Current Ornithology pp 33-66

Part of the Current Ornithology book series (CUOR, volume 13)

Predicting Cognitive Capacity from Natural History

Examples from Four Species of Corvids
  • Russell P. Balda
  • Alan C. Kamil
  • Peter A. Bednekoff

Abstract

Birds have been studied for centuries because they are numerous, conspicuous, and aesthetically pleasing to humans Despite their overall regard for birds, historically, many ornithologists have considered birds as instinct-driven organisms of little intellectual capacity. For example, the ornithological textbook of choice from the 1960s states the following view of avian intelligence:

Flight has proven to be an enormously successful evolutionary venture, but one that has cost birds dearly in mental development. In effect, flight has become a substitute for cleverness; birds solve many potential problems merely by flying away from them…. As a consequence, much [avian] behavior is, by mam-malian standards, fragmentary, stereotyped, and at times amazingly stupid. (Welty, 1962, p.159).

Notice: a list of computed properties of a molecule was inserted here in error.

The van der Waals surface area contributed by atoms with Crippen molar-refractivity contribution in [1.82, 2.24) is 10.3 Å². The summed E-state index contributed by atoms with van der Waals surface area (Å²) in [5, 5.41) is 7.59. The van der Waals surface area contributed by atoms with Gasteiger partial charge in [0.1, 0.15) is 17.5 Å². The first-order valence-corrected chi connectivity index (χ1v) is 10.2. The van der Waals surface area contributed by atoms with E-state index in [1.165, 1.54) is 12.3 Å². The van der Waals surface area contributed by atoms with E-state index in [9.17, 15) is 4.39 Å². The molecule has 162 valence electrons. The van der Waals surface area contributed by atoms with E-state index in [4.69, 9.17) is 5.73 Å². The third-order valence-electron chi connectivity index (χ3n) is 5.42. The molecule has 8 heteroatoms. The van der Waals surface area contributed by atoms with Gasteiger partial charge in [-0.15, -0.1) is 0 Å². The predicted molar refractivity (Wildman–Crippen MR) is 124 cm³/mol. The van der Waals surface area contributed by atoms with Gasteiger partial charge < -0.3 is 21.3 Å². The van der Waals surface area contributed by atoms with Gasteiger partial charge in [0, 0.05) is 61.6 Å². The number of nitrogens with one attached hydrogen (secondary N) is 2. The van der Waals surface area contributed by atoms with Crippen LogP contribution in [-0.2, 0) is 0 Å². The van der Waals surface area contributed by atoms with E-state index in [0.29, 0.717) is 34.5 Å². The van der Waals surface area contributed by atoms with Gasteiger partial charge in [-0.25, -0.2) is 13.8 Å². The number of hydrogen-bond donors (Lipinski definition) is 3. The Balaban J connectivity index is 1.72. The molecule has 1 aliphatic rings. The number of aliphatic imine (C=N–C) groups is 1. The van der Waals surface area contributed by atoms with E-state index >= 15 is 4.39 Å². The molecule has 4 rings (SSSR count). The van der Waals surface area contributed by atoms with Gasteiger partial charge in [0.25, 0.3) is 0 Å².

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Copyright information

© Springer Science+Business Media New York 1996

Authors and Affiliations

  • Russell P. Balda
    • 1
  • Alan C. Kamil
    • 2
  • Peter A. Bednekoff
    • 1
  1. 1.Department of Biological SciencesNorthern Arizona UniversityFlagstaffUSA
  2. 2.School of Biological SciencesUniversity of NebraskaLincolnUSA
  3. 3.Institute of Applied Mathematics and Centre for Biodiversity ResearchUniversity of British ColumbiaVancouverCanada

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